From my interactions with undergraduate students, it seems that even though these definitions are easy to recite, they are difficult to be integrated into a comprehensive whole. I hope here to show how to conceptually integrate them into a cohesive picture.
Everything begins with reality: the “Reality Continuum”
I call this green line “Reality Continuum” (rather grand, no?) because you will take your ideas, and do a reality check against it via data analysis (within the traditional statistical framework–it is definitely NOT the only framework on the market, but I digress).
This continuum extends from negative infinity to positive infinity. Each point on this line depicts a potential value of some statistical entity about the “populations” you are interested in. What that entity is depend on the statistical tests you are conducting. For example, each point on this continuum could be a series of Z values (as in a Z tests), means (single sample t-test), mean differences (paired sample t-tests), or the differences of the means (independent sample t-test), etc.
Upon this continuum we will draw certain distributions. The most common of all are the normal distribution (e.g. Z- and t-distributions). While this post shows only normal distributions, there are statistical entities that follow non-normal distributions (e.g. the F- and Chi Square distributions are positively skewed) — nearly everything in this post can be applied to all of these distribution except that they do not support two-tailed hypothesis testing.
Distributions in General
- The famous “bell-curve” is NOT made of the residences from the Reality Continuum, but the probability (comparative frequencies) of these residences. Therefore, the height of a given portion within the curve represents the likelihood of “drawing” the corresponding value during a random selection process.
- It is not even a curve. The distribution describes the area UNDER the curve! I often think that the “bell-curve” title has done this concept a disservice as it mislead people to think of it as a line. The line merely serves as a boundary for the area beneath.
- All the distributions mentioned here sum to 1. Meaning everything under the curve sums to a 100% probability.
Properties of a Normal Distribution
- Symmetrical (its left side looks like the mirror image of the right side)
- Uni-modal (only has 1 peak/hump)
- Asymptotically (infinitely approaches zero, but never quite getting there)
The Null Distribution
Based on your research idea, you form a set of null and alternative hypotheses. Under the assumption of normality, you will draw a null distribution that centers on the null (non-interesting/default) mean.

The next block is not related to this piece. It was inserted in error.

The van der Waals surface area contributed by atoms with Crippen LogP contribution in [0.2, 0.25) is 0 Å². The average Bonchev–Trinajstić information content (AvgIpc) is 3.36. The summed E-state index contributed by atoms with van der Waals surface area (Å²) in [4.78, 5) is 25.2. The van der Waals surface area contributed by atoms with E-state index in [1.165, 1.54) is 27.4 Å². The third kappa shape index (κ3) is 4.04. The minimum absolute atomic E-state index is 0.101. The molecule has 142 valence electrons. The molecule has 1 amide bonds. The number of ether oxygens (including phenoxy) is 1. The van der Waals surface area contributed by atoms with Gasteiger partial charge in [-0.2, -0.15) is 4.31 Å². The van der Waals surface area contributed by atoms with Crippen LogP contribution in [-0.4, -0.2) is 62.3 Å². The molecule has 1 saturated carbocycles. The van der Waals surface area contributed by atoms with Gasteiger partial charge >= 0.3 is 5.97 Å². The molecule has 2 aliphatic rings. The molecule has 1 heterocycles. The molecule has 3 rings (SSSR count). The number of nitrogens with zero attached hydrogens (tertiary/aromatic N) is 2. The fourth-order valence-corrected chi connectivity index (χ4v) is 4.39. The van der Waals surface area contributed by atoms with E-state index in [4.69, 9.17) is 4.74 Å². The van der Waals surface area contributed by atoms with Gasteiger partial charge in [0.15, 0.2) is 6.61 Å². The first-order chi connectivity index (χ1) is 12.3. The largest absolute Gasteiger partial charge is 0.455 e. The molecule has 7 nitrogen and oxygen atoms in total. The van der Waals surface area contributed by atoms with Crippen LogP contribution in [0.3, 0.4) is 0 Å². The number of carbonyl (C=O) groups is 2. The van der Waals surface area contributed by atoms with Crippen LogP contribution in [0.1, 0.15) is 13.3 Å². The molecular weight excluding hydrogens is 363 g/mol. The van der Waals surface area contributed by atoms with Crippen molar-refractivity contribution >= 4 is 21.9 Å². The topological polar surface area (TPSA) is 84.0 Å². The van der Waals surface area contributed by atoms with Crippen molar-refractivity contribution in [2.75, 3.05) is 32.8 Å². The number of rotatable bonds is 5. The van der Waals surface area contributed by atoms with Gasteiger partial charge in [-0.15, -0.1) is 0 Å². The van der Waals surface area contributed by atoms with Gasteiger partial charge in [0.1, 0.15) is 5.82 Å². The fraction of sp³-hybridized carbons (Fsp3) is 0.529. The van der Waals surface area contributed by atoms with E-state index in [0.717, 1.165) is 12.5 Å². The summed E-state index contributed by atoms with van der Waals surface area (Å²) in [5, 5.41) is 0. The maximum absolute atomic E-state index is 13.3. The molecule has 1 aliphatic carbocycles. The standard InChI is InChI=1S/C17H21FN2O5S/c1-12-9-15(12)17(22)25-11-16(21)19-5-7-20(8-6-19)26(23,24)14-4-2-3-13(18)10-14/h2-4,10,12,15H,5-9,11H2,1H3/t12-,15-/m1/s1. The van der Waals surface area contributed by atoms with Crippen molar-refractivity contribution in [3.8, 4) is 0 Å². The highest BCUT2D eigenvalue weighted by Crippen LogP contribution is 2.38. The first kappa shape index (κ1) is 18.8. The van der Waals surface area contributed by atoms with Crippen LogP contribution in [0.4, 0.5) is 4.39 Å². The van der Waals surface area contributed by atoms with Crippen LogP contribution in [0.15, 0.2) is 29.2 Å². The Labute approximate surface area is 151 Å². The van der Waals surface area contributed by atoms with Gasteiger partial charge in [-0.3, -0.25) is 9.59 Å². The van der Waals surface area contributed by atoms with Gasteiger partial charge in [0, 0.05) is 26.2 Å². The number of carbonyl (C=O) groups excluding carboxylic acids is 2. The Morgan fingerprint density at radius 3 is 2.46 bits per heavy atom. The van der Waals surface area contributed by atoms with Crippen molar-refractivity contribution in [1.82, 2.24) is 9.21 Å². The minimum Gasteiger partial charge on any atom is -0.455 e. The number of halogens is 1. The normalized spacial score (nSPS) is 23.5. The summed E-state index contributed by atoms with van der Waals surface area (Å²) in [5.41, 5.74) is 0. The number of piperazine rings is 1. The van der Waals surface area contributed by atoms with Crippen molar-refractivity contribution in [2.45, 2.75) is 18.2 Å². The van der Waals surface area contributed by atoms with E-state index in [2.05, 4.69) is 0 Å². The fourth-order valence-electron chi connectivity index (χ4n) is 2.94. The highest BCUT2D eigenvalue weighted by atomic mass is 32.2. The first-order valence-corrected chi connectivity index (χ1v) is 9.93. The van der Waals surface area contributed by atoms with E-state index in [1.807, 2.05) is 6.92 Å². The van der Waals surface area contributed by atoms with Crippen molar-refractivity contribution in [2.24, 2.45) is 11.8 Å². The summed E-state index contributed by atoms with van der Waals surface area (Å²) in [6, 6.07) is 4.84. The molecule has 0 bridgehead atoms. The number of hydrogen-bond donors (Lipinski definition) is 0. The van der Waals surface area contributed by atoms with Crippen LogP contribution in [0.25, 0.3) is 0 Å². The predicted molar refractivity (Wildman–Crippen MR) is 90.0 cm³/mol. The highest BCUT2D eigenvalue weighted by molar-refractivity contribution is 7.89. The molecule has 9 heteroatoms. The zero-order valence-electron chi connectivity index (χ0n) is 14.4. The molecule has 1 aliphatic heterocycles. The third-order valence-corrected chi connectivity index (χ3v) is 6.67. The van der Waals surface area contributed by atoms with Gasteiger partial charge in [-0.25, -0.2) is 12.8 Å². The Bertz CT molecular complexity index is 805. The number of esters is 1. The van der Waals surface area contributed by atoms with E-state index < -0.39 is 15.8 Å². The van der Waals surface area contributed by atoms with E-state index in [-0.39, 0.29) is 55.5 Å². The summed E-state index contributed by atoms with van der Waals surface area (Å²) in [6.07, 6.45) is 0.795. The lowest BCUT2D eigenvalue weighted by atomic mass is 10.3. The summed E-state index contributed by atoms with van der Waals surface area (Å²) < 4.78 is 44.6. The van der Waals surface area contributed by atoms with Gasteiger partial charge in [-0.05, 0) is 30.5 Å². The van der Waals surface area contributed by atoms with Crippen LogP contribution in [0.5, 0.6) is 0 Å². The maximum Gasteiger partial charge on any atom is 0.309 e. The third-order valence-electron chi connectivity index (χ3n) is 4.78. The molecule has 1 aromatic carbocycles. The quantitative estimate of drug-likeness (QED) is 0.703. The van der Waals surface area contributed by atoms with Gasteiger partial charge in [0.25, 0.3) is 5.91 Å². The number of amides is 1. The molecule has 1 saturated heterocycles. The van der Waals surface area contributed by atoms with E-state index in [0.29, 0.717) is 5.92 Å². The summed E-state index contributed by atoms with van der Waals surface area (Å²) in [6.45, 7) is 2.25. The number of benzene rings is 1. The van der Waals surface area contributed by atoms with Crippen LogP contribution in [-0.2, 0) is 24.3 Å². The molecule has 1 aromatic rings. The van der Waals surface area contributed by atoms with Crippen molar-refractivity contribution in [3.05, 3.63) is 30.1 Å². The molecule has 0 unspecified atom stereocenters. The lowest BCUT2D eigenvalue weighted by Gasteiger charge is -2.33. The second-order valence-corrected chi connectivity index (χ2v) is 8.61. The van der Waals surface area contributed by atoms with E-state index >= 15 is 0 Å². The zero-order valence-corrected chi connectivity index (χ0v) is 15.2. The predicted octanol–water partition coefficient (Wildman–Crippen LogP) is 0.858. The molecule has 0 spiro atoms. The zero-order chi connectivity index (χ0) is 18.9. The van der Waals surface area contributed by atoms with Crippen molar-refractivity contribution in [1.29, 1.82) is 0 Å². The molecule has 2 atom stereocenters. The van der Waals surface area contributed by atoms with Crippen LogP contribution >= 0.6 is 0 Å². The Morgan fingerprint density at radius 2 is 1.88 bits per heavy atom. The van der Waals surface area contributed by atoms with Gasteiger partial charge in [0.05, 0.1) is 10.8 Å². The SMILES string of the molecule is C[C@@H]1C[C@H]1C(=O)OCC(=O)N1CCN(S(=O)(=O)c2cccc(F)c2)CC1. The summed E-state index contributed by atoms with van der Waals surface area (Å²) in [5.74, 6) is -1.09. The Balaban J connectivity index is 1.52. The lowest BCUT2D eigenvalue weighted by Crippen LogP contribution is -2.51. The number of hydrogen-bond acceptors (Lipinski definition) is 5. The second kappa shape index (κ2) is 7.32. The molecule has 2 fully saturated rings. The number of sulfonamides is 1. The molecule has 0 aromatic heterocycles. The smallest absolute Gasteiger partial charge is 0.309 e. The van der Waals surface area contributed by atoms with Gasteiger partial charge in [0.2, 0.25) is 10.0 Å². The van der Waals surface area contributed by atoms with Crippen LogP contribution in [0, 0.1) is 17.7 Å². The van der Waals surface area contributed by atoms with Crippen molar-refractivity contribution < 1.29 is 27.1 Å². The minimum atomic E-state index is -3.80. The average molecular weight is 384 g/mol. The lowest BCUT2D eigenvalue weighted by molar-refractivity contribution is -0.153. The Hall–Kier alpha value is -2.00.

* All the concepts below, until the “Alternative Hypothesis” Section, are related to the null distribution.
Alpha Level (α)
Since everything operates on probability in the tradition hypothesis testing framework, you need to decide what is the acceptable probability for Type I Error: α is simply that.
Type I Error (Def.):
“The incorrect rejection of the null hypothesis.” Or
“Rejecting the null hypothesis while it is true.”
“Acceptable probability for Type I Error to occur.” Or
“Acceptable probability for rejecting the null hypothesis while it is true.”
Type I Error is an event, and Alpha is the probability for that event’s occurrence.
Alpha is a portion of the null distribution (recall that the distribution is not the curve, but the area under the curve).
If α=.05, Alpha would take up .05 of the null distribution at the extreme(s)–the 5% that is farthest away from the center.
When the hypothesis is non-directional/two-tailed (e.g. dogs are different from cats), as shown in the image here, each tail gets half of alpha, so α/2=.025, or 2.5%.
When the test is directional/one-tailed (e.g. dogs scored lower than cats), the area of α would be placed at the relevant tail (in the example, it would be on the low end).
Alpha (α) is not calculated, but is decided upon (by researchers, and based on consensus that vary across scientific fields) . Most social sciences use the α = .05 guideline, much higher than the physical sciences. This 5% guideline was an entirely arbitrary decision made by some very brilliant people* (consider them the “gods of statistics in whom we lay our faith”).
* A treat for you history buffs: check out “On the origins of the. 05 level of statistical significance” by Drs. M. Cowles and C. Davis (1982). Dr. Carl Anderson’s blog post (“What’s the significance of 0.05 significance?” on p-value.info) stated that Cowles and Davis “describe a fascinating extended history which reads like a Whos Whos of statistical luminaries.”
What does an alpha level of .05 mean for Type I Error?
It means that we (of the social sciences) accept that 1 out of 20 times when we reject the null hypothesis, we are wrong. Alternatively and logically, for every 20 social science results we publish, 1 of them is a false positive.
Please do not be (too) alarmed, these are not experiments upon whose results the FDA would decide whether an antidepressant is safe to take–those type of experiments follow different guidelines and protocols.